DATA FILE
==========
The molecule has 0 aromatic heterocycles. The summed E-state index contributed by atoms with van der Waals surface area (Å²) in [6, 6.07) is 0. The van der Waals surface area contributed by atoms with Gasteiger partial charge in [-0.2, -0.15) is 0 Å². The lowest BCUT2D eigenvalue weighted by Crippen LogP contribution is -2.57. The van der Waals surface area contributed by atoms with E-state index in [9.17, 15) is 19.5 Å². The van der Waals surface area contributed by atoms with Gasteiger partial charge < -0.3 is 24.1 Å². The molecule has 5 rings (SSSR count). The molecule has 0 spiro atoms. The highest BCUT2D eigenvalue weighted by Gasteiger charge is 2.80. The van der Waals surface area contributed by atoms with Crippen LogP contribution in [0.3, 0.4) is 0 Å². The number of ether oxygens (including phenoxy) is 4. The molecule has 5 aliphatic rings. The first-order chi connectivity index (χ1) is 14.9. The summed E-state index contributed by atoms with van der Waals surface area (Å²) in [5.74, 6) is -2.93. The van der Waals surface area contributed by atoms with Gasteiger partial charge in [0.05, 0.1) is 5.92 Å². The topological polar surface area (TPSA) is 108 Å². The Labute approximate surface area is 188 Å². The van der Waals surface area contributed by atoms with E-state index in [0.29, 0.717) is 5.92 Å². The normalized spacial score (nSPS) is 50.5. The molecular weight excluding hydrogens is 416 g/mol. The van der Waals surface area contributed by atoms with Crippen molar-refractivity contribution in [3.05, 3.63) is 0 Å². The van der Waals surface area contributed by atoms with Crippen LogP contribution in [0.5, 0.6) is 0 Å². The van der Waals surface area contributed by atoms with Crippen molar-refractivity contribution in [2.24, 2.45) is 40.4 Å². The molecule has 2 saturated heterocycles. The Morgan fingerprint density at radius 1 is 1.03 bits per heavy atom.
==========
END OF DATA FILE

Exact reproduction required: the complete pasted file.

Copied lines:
The molecule has 0 aromatic heterocycles. The summed E-state index contributed by atoms with van der Waals surface area (Å²) in [6, 6.07) is 0. The van der Waals surface area contributed by atoms with Gasteiger partial charge in [-0.2, -0.15) is 0 Å². The lowest BCUT2D eigenvalue weighted by Crippen LogP contribution is -2.57. The van der Waals surface area contributed by atoms with E-state index in [9.17, 15) is 19.5 Å². The van der Waals surface area contributed by atoms with Gasteiger partial charge < -0.3 is 24.1 Å². The molecule has 5 rings (SSSR count). The molecule has 0 spiro atoms. The highest BCUT2D eigenvalue weighted by Gasteiger charge is 2.80. The van der Waals surface area contributed by atoms with Crippen LogP contribution in [0.3, 0.4) is 0 Å². The number of ether oxygens (including phenoxy) is 4. The molecule has 5 aliphatic rings. The first-order chi connectivity index (χ1) is 14.9. The summed E-state index contributed by atoms with van der Waals surface area (Å²) in [5.74, 6) is -2.93. The van der Waals surface area contributed by atoms with Gasteiger partial charge in [0.05, 0.1) is 5.92 Å². The topological polar surface area (TPSA) is 108 Å². The Labute approximate surface area is 188 Å². The van der Waals surface area contributed by atoms with E-state index in [0.29, 0.717) is 5.92 Å². The normalized spacial score (nSPS) is 50.5. The molecular weight excluding hydrogens is 416 g/mol. The van der Waals surface area contributed by atoms with Crippen molar-refractivity contribution in [3.05, 3.63) is 0 Å². The van der Waals surface area contributed by atoms with Crippen LogP contribution in [0.5, 0.6) is 0 Å². The van der Waals surface area contributed by atoms with Crippen molar-refractivity contribution in [2.24, 2.45) is 40.4 Å². The molecule has 2 saturated heterocycles. The Morgan fingerprint density at radius 1 is 1.03 bits per heavy atom.